2012, THE YEAR IN REISSUES: Look out behind you!

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2012, THE YEAR IN REISSUES: Look out behind you!

At a rough count rock'n'roll is getting close to pensioner age. Elvis's first hits are a long time gone (so is he, 35 years), there are only two remaining Beatles and Who members, and in the Who Shot Rock and Roll photographic exhibition at the Auckland City Art Gallery (which runs until March) there are a lot of dead people framed on the walls.

Little wonder then that so many people look back. The past has been repackaged, boxed up and re-presented for former fans who now actually have a disposable income they might not have had at the time. Nostalgia is good business because there's such a lot to be nostalgic about.

So let's look back at some of the highlights in how the past has been repackaged this year . . . and there are a lot of stocking fillers out there.


Quite a year for the Beatles. Again. In 2009 they released the mono and stereo remasters of al their songs and this year, just when you thought there couldn't be much more there were the Yellow Submarine and Magical Mystery Tour films on enhanced DVD . . . and then the massive box set of every remastered album on 180gm vinyl plus a 250 page hardcover book. It's a bank breaker and a shelf bender, but here's the thing. These are the stereo remasters and purists will tell you the mono remasters are the way to go. For that box you might have to wait a bit longer.


So, 50 years of great songs, hot women, excitement and controversy, sudden death, cast members being replaced . . . Yes, the James Bond franchise. Oh you thought the Rolling Stones? You'd also be right and to celebrate they have released the hits (and decent album tracks) the three CD collection Grrr! which includes their two most recent songs (Doom and Gloom cut from classic Stones cloth). You might have most of these songs (especially if you bought 40 Licks a decade ago) but here's history in a box.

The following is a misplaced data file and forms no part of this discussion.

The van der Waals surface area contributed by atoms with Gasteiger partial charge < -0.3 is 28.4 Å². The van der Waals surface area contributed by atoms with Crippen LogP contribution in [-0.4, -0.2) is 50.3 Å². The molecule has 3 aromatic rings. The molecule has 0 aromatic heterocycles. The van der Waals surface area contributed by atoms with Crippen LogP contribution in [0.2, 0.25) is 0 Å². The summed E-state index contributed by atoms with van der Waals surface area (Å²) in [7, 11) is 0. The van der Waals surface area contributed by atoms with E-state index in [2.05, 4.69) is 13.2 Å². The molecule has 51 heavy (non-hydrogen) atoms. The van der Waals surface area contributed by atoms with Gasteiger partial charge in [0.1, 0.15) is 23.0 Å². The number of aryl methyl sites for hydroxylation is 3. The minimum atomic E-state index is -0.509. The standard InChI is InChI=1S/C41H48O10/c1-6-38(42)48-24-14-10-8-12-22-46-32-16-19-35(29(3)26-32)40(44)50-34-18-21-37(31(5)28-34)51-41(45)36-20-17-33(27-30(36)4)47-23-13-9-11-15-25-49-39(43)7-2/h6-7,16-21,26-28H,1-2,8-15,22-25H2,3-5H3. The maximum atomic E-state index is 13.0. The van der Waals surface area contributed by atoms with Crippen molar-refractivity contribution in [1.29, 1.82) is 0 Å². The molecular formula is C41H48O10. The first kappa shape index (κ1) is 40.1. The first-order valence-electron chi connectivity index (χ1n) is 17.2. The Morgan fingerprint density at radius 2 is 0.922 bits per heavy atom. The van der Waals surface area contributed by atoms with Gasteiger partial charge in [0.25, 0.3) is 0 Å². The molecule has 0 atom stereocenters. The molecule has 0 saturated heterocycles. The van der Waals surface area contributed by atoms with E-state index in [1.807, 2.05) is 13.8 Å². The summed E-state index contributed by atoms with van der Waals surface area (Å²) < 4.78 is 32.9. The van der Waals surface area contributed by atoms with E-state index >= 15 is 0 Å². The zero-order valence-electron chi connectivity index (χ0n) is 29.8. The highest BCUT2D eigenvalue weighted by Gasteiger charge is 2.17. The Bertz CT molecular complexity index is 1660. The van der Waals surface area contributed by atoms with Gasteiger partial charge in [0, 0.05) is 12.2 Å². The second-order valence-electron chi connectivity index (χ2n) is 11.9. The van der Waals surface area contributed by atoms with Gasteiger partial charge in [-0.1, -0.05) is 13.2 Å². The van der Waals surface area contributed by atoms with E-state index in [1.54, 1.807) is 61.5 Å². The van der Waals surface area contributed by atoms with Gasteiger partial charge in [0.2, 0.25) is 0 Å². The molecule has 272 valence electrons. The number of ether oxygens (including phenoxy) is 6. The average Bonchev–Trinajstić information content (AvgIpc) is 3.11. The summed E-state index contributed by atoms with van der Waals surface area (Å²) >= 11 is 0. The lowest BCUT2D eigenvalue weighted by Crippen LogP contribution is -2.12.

The debut album by Velvet Underground (the one with Nico and the Andy Warhol banana cover) celebrated its 45th birthday by expanding to a six CD set which included live tracks, previously unreleased sessions, the album in mono and stereo mixes and more. Lotta Velvet and too much for most. But an essential album . . . which you can buy – with their second album – for about $20. Way to go unless you are mad fan with an inheritance. (For more on this, see here)


Although entitled The Lost Tapes these were simply in Can's vaults and unearthing them proved again what an innovative, exciting and progressive band they were . . . and despite these tracks being from '68 to '75 they still sound oddly relevant and exciting. (For more on this see here)


The Sex Pistols' sole album Never Mind the Bollocks clocked up 35 years and was repackaged and remastered as a six disc box set of the original album, live stuff, outtakes and a DVD, because that's such a punk thing to do. There was the more modestly priced entry point of a double disc edition. (For more on this, see here)


Hard to believe but Eric Clapton's Slowhand album (with Cocaine, Lay Down Sally and Wonderful Tonight on it) came out the month after the Pistols . . . which can only mean a 4CD and vinyl album box set for those who have fond memories. In truth it looks like the best stuff is on the live discs.


Smashing Pumpkins fans who delighted in Melon Collie and the Infinite Sadness back in 95 and have come into serious money since could swoop on the five CD plus DVD edition (64 bonus tracks, is that a record?). . . but most of us might just aim for the double disc edition.


The 10-year career of Roxy Music came in three separate phases (with Eno, without Eno, with icy 80s poise) and has become a box set of their eight studio albums and two extra discs. Make sure you put on your best clothes when going out to buy this one. Although the smart money says you buy the first three albums as single discs then look for a greatest hits to soak up the rest. (For more on this, see here)


The ever popular – in fact, increasingly popular – New Order toured and that gives anyone an excuse to indulge in the reissued catalogue (now double discs of course). If you are cheap or just want to cheat then the compilation Substance will save you some coin but still get you off. (For more on this see here)